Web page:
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Ditching the ‘Rents Means Rising Rents, No Matter Where You Live in Austin

Jorge Sanhueza-Lyon
While rents are on the rise across Austin, student housing in the West Campus area has become increasingly burdensome for students

You may know that Austin's rapid growth is rapidly making it an expensive place to live. Home prices have jumped in recent years, and rents have followed suit. And, as college students head back to campus, they're feeling the pinch as well. 

The cost to be a college student is steadily on the rise. But when housing is much higher than the cost of tuition, some families can’t afford to make the sacrifices.

Christian Henley is about to start her senior year at the University of Texas at Austin. She lives in the west campus neighborhood, within walking distance to everything on the 40 Acres.

“Obviously the closer you are to UT’s campus the better accommodations you get, and the better access you’re going to have to campus, but at the same time you are definitely going to be paying more, which isn’t exactly fair,” she said.

But Henley pays the price because she doesn't have a car. By the time she finishes school, she says she'll end up paying more for rent then she will for her diploma. West Campus realtor Sam Njigua says the area's popularity help keep prices higher than other student options.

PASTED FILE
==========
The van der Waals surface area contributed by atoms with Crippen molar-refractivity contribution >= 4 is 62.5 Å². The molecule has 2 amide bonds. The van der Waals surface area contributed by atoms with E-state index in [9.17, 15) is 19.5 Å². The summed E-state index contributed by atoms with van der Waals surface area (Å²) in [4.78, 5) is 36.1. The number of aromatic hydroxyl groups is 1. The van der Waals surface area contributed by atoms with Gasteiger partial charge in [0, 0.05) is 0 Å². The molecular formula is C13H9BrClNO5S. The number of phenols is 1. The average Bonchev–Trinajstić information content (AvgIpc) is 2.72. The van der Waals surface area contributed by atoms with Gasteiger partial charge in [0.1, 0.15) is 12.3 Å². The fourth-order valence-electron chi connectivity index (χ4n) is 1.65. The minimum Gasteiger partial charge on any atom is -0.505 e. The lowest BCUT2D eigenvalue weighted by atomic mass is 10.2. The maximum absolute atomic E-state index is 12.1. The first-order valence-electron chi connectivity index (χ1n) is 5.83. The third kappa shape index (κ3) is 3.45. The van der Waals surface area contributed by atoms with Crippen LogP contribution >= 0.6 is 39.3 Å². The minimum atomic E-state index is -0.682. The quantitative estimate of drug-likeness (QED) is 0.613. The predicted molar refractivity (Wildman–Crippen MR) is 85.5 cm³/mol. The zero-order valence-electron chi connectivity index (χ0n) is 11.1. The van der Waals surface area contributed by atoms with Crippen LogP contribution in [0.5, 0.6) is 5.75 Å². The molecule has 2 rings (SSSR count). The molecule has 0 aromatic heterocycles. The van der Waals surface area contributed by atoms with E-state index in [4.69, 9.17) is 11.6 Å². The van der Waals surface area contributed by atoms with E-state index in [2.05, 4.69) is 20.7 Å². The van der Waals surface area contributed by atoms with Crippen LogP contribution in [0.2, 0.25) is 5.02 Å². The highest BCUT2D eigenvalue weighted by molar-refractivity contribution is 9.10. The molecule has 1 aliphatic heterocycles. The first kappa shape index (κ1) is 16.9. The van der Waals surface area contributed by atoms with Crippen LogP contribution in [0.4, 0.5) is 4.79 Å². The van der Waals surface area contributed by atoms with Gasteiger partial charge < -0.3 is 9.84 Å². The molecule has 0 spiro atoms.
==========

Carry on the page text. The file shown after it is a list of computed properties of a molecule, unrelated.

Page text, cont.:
"The market basically determines the price,” he said. “They compare with what’s sold most recently, and then they price it based off that.”

The average two-bedroom, two-bathroom apartment in West Campus goes for about $1,900 a month. Larger ones that fit four students are $2,800 – with utilities and parking not included. But, Njigua says, it's a price people are willing to pay.

“There’s a lot of rich parents, to be honest,” he said. “They can afford that.”

Not everyone gets help from their parents. For students who can't afford West Campus, there are several other clusters of private student housing around town – from Far West to North Red River to Lake Austin Boulevard and Riverside Drive, a cluster where rents can be up to a third less than West Campus.

But rates are starting to climb.

Robin Davis works for Austin Investor Interests, and studies the market trends of apartments. She’s noticed that housing for college students has peaked in North and Southeast Austin, where rent tends to be lower.

“Whenever I talk to locators and management companies, they’re beginning to see a lot more tenants moving toward the outer lying areas that are either on the shuttle [route] or somewhat near the school. But we’re also seeing moving in the northern direction,” she said.

Private apartments may be too much for come students, so they turn to dorms. Most UT-Austin dorms go for $10,223 a semester. Michael Edwards is the Director of Business for the Division of Housing and Food. He says you have to consider what that pays for.

“Once we explain the all inclusive rate including the meal plan, Bevo Bucks, internet, cable television, air conditioning, electricity, water, trash, custodial, maintenance, desk assistance, obviously the security,” he said. “So, once they understand all the amenities built in, they see the value,” he said.

But, it's a limited value. UT Austin only has about 8,000 dorm rooms, and they’re almost always at capacity.

The cost of living is not declining any time soon. Which means that the amount of debt will be increasing for college students.

Christian Henley says that the loans are motivation for her to have a bright future. She is looking at the debt as a way to keep pushing. 


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